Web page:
The behavior of the P. rudis fly varies with the annual seasons and conditions of the day. During the summer, on a sunny day these flies can be found without much trouble. When it is cold these flies tend to find somewhere warm and dry. They are mainly found in forest or wooded areas during the cold season. The flies tend to frequent dry areas because of their aristae antennae. The aristae are sensitive to minute temperature and pressure changes. During the winter, adult P. rudis' have a habit of overwintering. This ritual begins when the weather starts to get cold. The flies will inhabit the old tunnels created by past insects. They can also be found in old bird nests, under the bark of trees, or in homes. P. rudis will overwinter until spring, living off of its own fat.[14]

Food sources[edit]

Earthworms are a major source of food for Pollenia rudis. The main species of earthworm that these cluster flies infect are Aporrectoda caliginosa, Aporrectoda chlorotica, Eisenia lucens, Lumbricus rubellus, and Lumbricus terrestris. Immediately after the larvae hatch, they begin looking for worms. The first instar larvae eat their way through the integument section of the earthworm’s epidermis. While feeding, the P. rudis larvae leave the spiracles outside of the earthworm. Inside the earthworm, the larvae feed until they are ready to pupate.[18] The adult P. rudis are, in most cases, herbivores. They feed on many types of organic matter. Plant sap, fruit, flowers and feces are common energy pathways for P. rudis. P. rudis is also attracted to malt extract, acetyl acetate and the proteins in animal meat.[17]


Entomophthora muscae or Entomophthora schizophorae is a fungus that commonly infects adult flies. This fungus causes disease within the fly resulting in a swollen abdomen. This swollen abdomen makes the wings and legs spread apart, ultimately causing the fly to have trouble flying. After some time with this disease, a P. rudis adult will lose the ability to fly. Without flight, this fly has no way of protecting itself from predators. The main predator of P. rudis larvae is the sphecid wasps. These wasps will sting the fly and inject some poison. Once the fly has died, the wasp will feed the fly to their young. There are also other generalist predators of this fly, such as ants, birds, and certain plants.[19]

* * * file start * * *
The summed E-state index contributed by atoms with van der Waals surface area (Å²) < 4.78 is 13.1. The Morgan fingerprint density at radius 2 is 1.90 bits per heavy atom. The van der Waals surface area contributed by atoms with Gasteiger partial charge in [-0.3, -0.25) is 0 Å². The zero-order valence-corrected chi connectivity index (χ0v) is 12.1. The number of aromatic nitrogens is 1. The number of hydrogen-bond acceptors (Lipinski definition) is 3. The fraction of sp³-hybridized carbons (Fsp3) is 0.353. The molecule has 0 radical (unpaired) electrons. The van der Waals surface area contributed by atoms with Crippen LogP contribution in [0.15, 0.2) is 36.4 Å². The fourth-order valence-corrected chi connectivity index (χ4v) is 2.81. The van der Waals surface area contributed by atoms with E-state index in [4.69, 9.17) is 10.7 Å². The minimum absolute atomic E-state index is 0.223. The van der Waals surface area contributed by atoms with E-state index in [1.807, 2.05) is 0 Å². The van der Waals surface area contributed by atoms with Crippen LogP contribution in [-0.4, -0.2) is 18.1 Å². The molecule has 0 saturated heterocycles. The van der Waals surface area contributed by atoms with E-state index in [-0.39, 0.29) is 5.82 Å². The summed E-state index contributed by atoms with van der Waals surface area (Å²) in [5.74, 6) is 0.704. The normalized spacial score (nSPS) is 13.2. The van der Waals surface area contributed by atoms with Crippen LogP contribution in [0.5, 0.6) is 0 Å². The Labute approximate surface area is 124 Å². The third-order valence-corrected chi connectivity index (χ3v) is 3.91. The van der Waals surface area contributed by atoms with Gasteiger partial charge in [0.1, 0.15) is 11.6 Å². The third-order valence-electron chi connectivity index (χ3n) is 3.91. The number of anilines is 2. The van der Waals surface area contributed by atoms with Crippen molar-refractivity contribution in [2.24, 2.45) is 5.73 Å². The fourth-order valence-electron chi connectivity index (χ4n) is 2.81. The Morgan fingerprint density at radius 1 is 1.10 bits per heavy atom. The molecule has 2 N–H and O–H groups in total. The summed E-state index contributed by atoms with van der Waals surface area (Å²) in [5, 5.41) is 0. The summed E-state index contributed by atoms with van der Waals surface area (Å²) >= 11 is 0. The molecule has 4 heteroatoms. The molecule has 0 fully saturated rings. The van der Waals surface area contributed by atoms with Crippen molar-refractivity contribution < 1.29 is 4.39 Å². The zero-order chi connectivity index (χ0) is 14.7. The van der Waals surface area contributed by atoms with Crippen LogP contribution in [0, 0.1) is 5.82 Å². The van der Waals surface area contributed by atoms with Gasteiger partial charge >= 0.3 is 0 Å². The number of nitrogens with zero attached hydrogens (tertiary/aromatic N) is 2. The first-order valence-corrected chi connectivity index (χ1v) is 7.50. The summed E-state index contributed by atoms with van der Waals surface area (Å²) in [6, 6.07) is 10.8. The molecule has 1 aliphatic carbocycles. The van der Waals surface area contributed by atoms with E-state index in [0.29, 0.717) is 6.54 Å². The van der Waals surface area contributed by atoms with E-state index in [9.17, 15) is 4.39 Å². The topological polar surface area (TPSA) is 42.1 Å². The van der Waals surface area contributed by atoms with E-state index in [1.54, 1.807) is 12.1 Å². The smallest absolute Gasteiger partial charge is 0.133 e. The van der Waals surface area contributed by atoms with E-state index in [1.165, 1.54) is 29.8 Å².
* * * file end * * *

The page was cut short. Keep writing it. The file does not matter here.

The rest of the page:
Life cycle[edit]


There are very specific differences between the life cycle of Pollenia rudis in Europe and North America.[20] In Europe, it takes 10–12 months for an egg to fully develop into an adult, resulting in one generation per year.[20] P. rudis adults of European origin copulate in the autumn , leaving their first instar larvae in a dormant state in the bodies of earthworms over the winter.[1] The larvae will then molt twice over approximately 20 days and then pupate outside of the host.[20] Usually, the pupal stage lasts from 32–45 days, but at high temperatures (e.g. 27°C) the pupal stage can be as short as 7 days.[1]

North America[edit]

In North America, P. rudis eggs generally require 27–39 days to fully develop into an adult.[20] In Canada, 25–30 days are required when the temperature is 23°C, and 11-14 of these days are spent in the pupal stage. Cluster flies in North America overwinter in their adult stage, and copulation takes place in the spring. There are three species in the rudis species complex of North America, and the life cycle of each species may differ. The variety of species in North America may account for the discrepancies between European and North American cluster flies life cycles.[1]